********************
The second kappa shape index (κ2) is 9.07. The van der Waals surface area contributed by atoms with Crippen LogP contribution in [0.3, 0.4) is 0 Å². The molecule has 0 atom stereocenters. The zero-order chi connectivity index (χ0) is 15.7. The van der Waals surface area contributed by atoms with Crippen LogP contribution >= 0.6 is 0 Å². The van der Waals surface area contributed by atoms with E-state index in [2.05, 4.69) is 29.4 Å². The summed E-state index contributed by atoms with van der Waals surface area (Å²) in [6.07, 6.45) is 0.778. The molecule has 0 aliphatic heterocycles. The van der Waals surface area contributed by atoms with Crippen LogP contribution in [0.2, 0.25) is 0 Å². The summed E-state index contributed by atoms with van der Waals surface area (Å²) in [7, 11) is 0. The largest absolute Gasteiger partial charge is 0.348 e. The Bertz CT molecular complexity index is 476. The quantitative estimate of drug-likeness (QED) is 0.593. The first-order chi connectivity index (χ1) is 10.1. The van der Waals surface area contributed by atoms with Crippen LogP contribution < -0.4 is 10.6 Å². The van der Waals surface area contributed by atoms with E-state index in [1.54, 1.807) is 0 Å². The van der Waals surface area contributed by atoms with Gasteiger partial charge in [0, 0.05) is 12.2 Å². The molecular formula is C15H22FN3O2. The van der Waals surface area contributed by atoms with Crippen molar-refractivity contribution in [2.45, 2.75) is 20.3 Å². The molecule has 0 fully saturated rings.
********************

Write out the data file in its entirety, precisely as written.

The second kappa shape index (κ2) is 9.07. The van der Waals surface area contributed by atoms with Crippen LogP contribution in [0.3, 0.4) is 0 Å². The molecule has 0 atom stereocenters. The zero-order chi connectivity index (χ0) is 15.7. The van der Waals surface area contributed by atoms with Crippen LogP contribution >= 0.6 is 0 Å². The van der Waals surface area contributed by atoms with E-state index in [2.05, 4.69) is 29.4 Å². The summed E-state index contributed by atoms with van der Waals surface area (Å²) in [6.07, 6.45) is 0.778. The molecule has 0 aliphatic heterocycles. The van der Waals surface area contributed by atoms with Crippen LogP contribution in [0.2, 0.25) is 0 Å². The summed E-state index contributed by atoms with van der Waals surface area (Å²) in [7, 11) is 0. The largest absolute Gasteiger partial charge is 0.348 e. The Bertz CT molecular complexity index is 476. The quantitative estimate of drug-likeness (QED) is 0.593. The first-order chi connectivity index (χ1) is 10.1. The van der Waals surface area contributed by atoms with Crippen LogP contribution < -0.4 is 10.6 Å². The van der Waals surface area contributed by atoms with E-state index in [1.54, 1.807) is 0 Å². The van der Waals surface area contributed by atoms with Gasteiger partial charge in [0, 0.05) is 12.2 Å². The molecular formula is C15H22FN3O2. The van der Waals surface area contributed by atoms with Crippen molar-refractivity contribution in [2.45, 2.75) is 20.3 Å². The molecule has 0 fully saturated rings.